Rising Use of RPA in Government Agencies: Pros, Cons and Risks

In the world of government operations, technology has become a linchpin. The reliance on digital systems is so profound that a cyber attack can paralyze an entire local government, forcing it to shut down its digital systems. This highlights the critical importance of making judicious technology choices for government agencies. One such choice gaining traction in the public sector is Robotic Process Automation (RPA). However, it’s essential to consider the long-term implications and costs of such decisions, akin to understanding the concept of debt.

Imagine your car breaks down unexpectedly, and you use a credit card with a high-interest rate to pay for repairs. If you can pay off the balance quickly, the long-term cost is low. But if you were planning to buy a new car, you’d likely opt for a loan with better terms and a lower long-term cost. This analogy applies to technology choices as well, especially when considering RPA.

RPA encompasses software tools or utilities that replace repetitive, labor-intensive tasks with automated processes. It’s becoming an increasingly attractive option for government agencies grappling with legacy technology systems, intricate workflows, and backlogs in approving service applications. These agencies are akin to the unfortunate driver whose car breaks down – faced with an unexpected crisis and limited time, the choices may seem scarce. RPA tools might seem like the perfect solution to immediate problems, but like a high-interest credit card, they come with long-term costs.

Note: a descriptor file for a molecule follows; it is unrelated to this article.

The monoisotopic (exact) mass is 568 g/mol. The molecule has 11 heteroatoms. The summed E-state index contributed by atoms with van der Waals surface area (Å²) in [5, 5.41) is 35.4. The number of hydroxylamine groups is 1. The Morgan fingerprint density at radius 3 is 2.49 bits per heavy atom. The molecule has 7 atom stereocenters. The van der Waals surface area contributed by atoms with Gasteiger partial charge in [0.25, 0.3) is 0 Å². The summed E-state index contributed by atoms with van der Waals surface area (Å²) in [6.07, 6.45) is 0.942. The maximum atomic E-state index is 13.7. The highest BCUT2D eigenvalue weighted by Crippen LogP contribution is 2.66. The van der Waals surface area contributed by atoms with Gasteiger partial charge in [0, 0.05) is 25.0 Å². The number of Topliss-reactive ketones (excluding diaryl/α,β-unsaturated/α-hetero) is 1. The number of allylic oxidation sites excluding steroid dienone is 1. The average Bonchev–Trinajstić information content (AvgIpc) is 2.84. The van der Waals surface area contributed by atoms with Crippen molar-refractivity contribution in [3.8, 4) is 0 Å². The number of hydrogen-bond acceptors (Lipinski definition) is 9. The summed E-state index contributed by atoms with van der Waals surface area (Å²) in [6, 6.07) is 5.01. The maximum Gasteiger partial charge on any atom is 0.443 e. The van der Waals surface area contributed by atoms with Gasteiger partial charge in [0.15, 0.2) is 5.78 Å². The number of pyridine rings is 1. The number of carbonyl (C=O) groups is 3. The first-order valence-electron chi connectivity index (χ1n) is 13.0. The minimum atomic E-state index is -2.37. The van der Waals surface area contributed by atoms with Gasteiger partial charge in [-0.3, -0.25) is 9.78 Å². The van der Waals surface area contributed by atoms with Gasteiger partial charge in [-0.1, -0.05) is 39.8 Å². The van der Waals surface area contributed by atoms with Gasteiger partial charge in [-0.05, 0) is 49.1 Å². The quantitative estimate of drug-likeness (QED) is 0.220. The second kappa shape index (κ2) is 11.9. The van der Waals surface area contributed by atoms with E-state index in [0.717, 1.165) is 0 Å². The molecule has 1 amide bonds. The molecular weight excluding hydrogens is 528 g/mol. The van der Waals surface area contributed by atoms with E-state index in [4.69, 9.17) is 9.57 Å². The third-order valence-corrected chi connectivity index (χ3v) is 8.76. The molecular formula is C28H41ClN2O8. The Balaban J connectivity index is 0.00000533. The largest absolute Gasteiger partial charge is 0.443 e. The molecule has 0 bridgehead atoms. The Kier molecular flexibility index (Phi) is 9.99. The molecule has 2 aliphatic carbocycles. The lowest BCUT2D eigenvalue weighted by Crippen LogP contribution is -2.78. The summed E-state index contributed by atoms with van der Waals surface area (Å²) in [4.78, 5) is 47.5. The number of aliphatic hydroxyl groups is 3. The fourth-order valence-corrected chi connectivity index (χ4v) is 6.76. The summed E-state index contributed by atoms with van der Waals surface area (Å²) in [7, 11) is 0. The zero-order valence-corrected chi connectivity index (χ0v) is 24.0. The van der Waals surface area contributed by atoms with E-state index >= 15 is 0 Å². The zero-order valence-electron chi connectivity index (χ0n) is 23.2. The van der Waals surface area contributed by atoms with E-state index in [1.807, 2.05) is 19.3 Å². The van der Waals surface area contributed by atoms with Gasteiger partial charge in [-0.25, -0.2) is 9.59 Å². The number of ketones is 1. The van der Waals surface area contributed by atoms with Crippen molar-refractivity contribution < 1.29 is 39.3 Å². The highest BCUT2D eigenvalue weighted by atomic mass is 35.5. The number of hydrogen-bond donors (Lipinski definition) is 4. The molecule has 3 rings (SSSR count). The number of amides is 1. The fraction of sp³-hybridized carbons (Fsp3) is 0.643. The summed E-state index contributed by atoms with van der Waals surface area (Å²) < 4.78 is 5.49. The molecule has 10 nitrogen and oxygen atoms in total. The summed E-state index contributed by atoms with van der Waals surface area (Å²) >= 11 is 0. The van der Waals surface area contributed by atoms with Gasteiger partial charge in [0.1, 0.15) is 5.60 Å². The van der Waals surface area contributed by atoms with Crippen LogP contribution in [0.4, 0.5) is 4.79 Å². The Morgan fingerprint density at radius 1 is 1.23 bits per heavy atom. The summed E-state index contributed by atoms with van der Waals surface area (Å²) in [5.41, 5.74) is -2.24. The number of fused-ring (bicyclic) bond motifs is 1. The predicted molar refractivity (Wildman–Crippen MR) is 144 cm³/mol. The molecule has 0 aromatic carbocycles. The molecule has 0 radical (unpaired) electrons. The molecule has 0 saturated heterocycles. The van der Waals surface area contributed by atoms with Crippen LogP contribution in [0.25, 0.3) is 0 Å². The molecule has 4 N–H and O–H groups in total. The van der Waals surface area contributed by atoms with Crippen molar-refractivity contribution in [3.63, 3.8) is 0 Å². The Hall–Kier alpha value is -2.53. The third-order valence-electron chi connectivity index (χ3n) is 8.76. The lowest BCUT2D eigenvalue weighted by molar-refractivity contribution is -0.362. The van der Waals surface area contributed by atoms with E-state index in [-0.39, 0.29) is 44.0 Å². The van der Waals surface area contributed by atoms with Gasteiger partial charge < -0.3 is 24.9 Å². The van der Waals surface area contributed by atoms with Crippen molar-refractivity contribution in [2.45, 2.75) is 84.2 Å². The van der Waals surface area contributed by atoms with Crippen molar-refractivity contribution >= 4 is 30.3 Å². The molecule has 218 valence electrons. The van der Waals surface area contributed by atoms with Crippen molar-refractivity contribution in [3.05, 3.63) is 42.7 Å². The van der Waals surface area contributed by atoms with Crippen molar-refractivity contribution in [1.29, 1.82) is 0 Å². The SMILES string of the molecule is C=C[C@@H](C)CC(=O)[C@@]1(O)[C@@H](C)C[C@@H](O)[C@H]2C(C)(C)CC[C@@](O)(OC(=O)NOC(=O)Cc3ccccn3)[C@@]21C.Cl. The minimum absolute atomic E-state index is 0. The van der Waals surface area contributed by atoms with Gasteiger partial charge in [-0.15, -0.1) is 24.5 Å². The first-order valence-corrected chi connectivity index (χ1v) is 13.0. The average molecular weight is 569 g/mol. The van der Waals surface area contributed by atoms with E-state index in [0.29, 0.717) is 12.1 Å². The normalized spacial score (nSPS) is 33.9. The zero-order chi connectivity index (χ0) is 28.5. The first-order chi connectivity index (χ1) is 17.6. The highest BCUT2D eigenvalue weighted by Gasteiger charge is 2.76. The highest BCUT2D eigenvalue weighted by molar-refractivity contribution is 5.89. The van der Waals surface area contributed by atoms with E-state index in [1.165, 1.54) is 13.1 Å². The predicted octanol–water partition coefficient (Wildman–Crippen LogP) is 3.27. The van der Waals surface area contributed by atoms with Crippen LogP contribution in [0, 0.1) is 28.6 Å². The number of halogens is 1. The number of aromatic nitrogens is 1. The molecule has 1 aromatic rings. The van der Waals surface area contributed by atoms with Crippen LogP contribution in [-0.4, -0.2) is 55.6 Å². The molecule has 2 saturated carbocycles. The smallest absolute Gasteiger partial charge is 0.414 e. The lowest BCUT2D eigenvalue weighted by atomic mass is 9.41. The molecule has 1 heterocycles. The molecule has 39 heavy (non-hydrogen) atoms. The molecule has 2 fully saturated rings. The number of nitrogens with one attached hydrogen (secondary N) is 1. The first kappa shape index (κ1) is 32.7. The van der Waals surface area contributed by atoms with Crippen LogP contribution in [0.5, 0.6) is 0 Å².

One of the main challenges with RPA is that automations built on a specific platform may not be transferable to other platforms. This can lead to agencies becoming tightly tethered to a specific vendor. Given that the RPA industry is still evolving and prone to rapid changes in pricing, vendor consolidation, and feature support, vendor neutrality becomes crucial when evaluating technology options.

This scenario mirrors the one agencies encounter when assessing different cloud service providers. The multitude of choices can be overwhelming, and agencies need to consider how closely a solution would bind them to a specific provider. Can they transition away from the platform in the future? These are the types of questions that need addressing before investing in a particular technology platform or tool.

However, RPA tools alone cannot significantly enhance the user experience of government services. They don’t enable an agency to re-engineer a flawed process or improve an end-user’s experience – they merely attempt to make an existing broken process faster. While this is important, it doesn’t allow agencies to achieve other objectives like adopting plain language or enhancing accessibility.

Attempting to automate a step in a long, complex process involving multiple stakeholders and legacy systems can lead to unforeseen issues. For instance, when I worked for the city of Philadelphia, one of our technology focus areas was property information. An employee developed an automation that allowed property data from one agency to be shared with other agencies via an API. While this reduced time and effort required to access property information, it led to increased traffic on the agency website being accessed, causing instability and service interruptions.

This phenomenon, known as “moving the bottleneck,” is a common pitfall with RPA. By focusing automation on a small part of a larger process, RPA tools can create unintended consequences downstream in the process. Unless all steps in that process can handle increased throughput, a new bottleneck will develop. Instead of eliminating a bottleneck, RPA may just shift it further along in the process.

In conclusion, while RPA has its benefits, it’s important for government agencies to consider the long-term costs and risks associated with this technology. It’s crucial not just from an electronics or computers perspective but also from a broader operational standpoint. Understanding coding or programming languages is not enough; understanding how these technologies fit into the larger organizational framework is equally important.